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Metropolis seeks solutions
to issues facing world cities

27 December 2005: The metropolises are shaping the 21st century. While individually different, they share modern-day concerns about issues such as urban planning and development, the economy, health, major environmental issues, transport, infrastructure and communications. Since May 2004, Metropolis acts also as the metropolitan section of United Cities and Local Government (UCLG).

Established in 1984, the Metropolis Association is represented by 87 member cities across the world and operates as an international forum for exploring issues and concerns common to cities with populations of more than one million.

Its main objective is to increasingly improve the development process of the leading metropolitan areas, in order to enhance the well-being of all citizens. Metropolis is an organisation representing regions and metropolitan areas at the worldwide level and is recognised as a major player by large international organisations such as the UN, WHO, the World Bank and others.

The Association has joined forces with the United Towns Organisation (UTO), the International Union of Local Authorities (IULA) and the World Major Cities Summit Conference to form the G4. At its request, that group has been joined by six regional associations representing the local authorities and the cities of the world's great regions. As such, its mission is to represent members and their interests, to relay their messages, to make their ideas and points of view known.

Objectives of Metropolis
• To foster cooperation between cities in dealing with problems that face major metropolises.
• To represent the great metropolitan regions of the world, in collaboration with international organisations, other city organisations and civil society.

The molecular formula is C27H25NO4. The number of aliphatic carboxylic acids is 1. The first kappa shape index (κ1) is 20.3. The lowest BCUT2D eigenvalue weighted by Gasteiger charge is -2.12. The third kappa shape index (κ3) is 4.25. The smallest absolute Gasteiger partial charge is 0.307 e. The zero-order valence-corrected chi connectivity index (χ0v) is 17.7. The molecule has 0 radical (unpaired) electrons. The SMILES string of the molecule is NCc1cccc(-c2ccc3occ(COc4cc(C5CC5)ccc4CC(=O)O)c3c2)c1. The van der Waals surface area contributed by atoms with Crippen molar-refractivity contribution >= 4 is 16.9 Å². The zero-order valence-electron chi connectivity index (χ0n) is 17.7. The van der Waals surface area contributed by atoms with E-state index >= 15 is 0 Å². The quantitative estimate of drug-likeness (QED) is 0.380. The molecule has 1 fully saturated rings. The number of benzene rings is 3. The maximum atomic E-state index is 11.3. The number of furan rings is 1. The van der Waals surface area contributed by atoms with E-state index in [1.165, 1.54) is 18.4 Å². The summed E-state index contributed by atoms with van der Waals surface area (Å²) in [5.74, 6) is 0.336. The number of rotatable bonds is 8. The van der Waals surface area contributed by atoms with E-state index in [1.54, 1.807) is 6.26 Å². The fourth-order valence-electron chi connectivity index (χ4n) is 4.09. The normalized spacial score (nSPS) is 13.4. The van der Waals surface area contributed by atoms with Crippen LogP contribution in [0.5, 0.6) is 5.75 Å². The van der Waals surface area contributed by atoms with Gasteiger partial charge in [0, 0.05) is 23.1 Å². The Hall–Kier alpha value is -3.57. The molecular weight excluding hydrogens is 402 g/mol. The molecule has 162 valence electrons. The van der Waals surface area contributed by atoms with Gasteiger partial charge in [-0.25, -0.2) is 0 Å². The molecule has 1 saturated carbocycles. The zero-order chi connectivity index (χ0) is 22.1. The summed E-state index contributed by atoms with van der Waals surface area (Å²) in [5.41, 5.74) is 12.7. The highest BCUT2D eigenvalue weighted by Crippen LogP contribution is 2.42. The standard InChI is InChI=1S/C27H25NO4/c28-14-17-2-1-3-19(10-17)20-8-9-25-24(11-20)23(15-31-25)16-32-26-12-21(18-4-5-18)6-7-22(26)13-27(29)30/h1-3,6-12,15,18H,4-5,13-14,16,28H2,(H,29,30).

• To facilitate an exchange of knowledge within the network of members.

Main functions and activities
The Metropolis Association provides considerable opportunity for international cooperation. It provides a framework for the exchange of technical skills and for the development of relations between member cities. Metropolis undertakes a variety of activities. These include:
• Triennial congresses
• Standing commissions
• Technical assistance
• Training
• Meetings of the Association's Board of Directors and the Executive
• Publications, reports and newsletters

Triennial congresses
Every three years, Metropolis holds a major international congress, which sets the pace for the Association. Contributing to deepening the understanding of metropolitan issues and fostering cooperation between its members, the congresses encourage dialogue on numerous aspects of urban development, including economic, social and spatial issues. Between each congress, members of Metropolis work in groups with other member cities on thematic research projects. Conclusions from the work of the commissions are presented at the congresses in workshops that are open to the public. Congresses are attended by members of Metropolis. Members of the public with an interest in urban planning and development issues may also attend.

To date, the following Metropolis congresses have been held.
• Metropolis '84, 'What kind of development for the major metropolitan regions at the dawn of the 3rd millennium?', held in Paris, Ile-de-France.
• Metropolis '87, 'A better life for all metropolises', held in Mexico City, Mexico.
• Metropolis '90, 'Metropolises in ascendancy', held in Melbourne, Australia.